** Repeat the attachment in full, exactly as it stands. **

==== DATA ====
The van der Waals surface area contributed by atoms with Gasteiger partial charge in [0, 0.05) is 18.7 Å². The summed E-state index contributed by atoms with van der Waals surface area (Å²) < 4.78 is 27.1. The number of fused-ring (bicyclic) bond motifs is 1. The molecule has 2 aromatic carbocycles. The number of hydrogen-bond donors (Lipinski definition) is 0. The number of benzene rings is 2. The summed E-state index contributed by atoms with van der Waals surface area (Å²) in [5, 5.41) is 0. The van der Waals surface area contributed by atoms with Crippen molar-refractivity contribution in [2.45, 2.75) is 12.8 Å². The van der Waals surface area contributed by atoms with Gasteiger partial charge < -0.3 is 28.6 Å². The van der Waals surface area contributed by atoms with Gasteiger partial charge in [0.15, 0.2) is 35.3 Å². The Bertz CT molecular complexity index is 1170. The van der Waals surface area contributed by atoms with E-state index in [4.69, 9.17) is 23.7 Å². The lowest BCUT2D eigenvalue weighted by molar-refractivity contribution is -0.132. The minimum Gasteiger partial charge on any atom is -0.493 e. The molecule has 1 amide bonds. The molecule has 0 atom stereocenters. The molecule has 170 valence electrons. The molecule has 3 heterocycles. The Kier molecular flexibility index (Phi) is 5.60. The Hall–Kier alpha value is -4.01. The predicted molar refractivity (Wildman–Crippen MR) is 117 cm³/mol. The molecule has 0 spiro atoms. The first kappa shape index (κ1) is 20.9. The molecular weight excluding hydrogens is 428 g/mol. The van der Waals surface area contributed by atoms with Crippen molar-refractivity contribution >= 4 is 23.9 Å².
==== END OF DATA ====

The van der Waals surface area contributed by atoms with Gasteiger partial charge in [0, 0.05) is 18.7 Å². The summed E-state index contributed by atoms with van der Waals surface area (Å²) < 4.78 is 27.1. The number of fused-ring (bicyclic) bond motifs is 1. The molecule has 2 aromatic carbocycles. The number of hydrogen-bond donors (Lipinski definition) is 0. The number of benzene rings is 2. The summed E-state index contributed by atoms with van der Waals surface area (Å²) in [5, 5.41) is 0. The van der Waals surface area contributed by atoms with Crippen molar-refractivity contribution in [2.45, 2.75) is 12.8 Å². The van der Waals surface area contributed by atoms with Gasteiger partial charge < -0.3 is 28.6 Å². The van der Waals surface area contributed by atoms with Gasteiger partial charge in [0.15, 0.2) is 35.3 Å². The Bertz CT molecular complexity index is 1170. The van der Waals surface area contributed by atoms with E-state index in [4.69, 9.17) is 23.7 Å². The lowest BCUT2D eigenvalue weighted by molar-refractivity contribution is -0.132. The minimum Gasteiger partial charge on any atom is -0.493 e. The molecule has 1 amide bonds. The molecule has 0 atom stereocenters. The molecule has 170 valence electrons. The molecule has 3 heterocycles. The Kier molecular flexibility index (Phi) is 5.60. The Hall–Kier alpha value is -4.01. The predicted molar refractivity (Wildman–Crippen MR) is 117 cm³/mol. The molecule has 0 spiro atoms. The first kappa shape index (κ1) is 20.9. The molecular weight excluding hydrogens is 428 g/mol. The van der Waals surface area contributed by atoms with Crippen molar-refractivity contribution >= 4 is 23.9 Å².